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Bill’s Hay Festival blog

news editor8 June 2012

Professor Bill McGuire, UCL Earth Sciences

Literary festivals are always fantastic experiences; brimful of excitement, debate, discussion and the simple fun of meeting and interacting with a remarkable diversity of movers, shakers and shapers of society and culture.

The Hay Festival is unquestionably right at the top of the pile and looking down the list of a thousand or so participants, it quickly becomes apparent that it’s not so much a question of who is here but who is not.

An eclectic mix
Where else can you – as I did during my visit – chat with crime writer Ian Rankin in the afternoon, joke with Winnie the Witch children’s author – Korky Paul – over dinner, and have breakfast with 2007 Turner Prize winner Mark Wallinger?

Fun as this all was, however, I did have a job to do, and was down to speak at lunchtime about my new book: Waking the Giant: How a Changing Climate Triggers Earthquakes, Tsunamis and Volcanoes.

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Exploring the Arctic from space

Ruth Howells20 January 2012

The first Lunch Hour Lecture of the new term was held on 17 January – the 100th anniversary of Captain Scott and his team of explorers reaching the South Pole. So the topic of scientific exploration and measurement in the polar regions is an apt one.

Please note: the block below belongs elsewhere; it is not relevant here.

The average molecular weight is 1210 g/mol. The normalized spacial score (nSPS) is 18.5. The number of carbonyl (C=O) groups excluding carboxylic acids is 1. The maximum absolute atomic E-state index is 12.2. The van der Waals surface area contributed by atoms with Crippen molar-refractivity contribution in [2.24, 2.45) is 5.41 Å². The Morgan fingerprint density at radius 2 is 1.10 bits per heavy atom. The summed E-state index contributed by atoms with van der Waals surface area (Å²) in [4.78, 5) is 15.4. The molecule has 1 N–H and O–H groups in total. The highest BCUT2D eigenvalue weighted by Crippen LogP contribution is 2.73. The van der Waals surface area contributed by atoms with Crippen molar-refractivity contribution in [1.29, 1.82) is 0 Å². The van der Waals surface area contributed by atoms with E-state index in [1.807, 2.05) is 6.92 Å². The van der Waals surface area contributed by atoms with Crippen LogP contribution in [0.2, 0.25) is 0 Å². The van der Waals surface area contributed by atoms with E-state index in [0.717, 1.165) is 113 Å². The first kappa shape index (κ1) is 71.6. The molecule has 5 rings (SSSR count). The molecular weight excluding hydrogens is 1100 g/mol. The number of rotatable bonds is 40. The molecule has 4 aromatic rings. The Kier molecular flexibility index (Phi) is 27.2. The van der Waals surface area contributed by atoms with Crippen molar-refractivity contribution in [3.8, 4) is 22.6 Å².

In a busy Darwin Lecture Theatre, an audience of all ages opened their lunchboxes and poised themselves to listen to the day’s speaker, Dr Katharine Giles from the Centre for Polar Observation and Modelling (CPOM), part of UCL Earth Sciences.

Katharine’s lecture was about understanding the physical processes taking place in the polar regions by using increasingly sophisticated satellites. Her main area of research is measuring the changes in sea ice cover in these regions.

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The Hidden World of Past Oceans

zcqsd6027 July 2011

Hidden World of Past Oceans is an exhibition of the wonderful “architecture, beauty and diversity” of microfossils that UCL researchers are using to study Earth’s previous oceans.

Professor Paul Bown, Drs Jackie Lees and Stuart Robinson (UCL Earth Sciences) have been taking part in the Tanzania Drilling Project by examining these microfossils in collaboration with an international research team.

Exhibition on until 11 Aug

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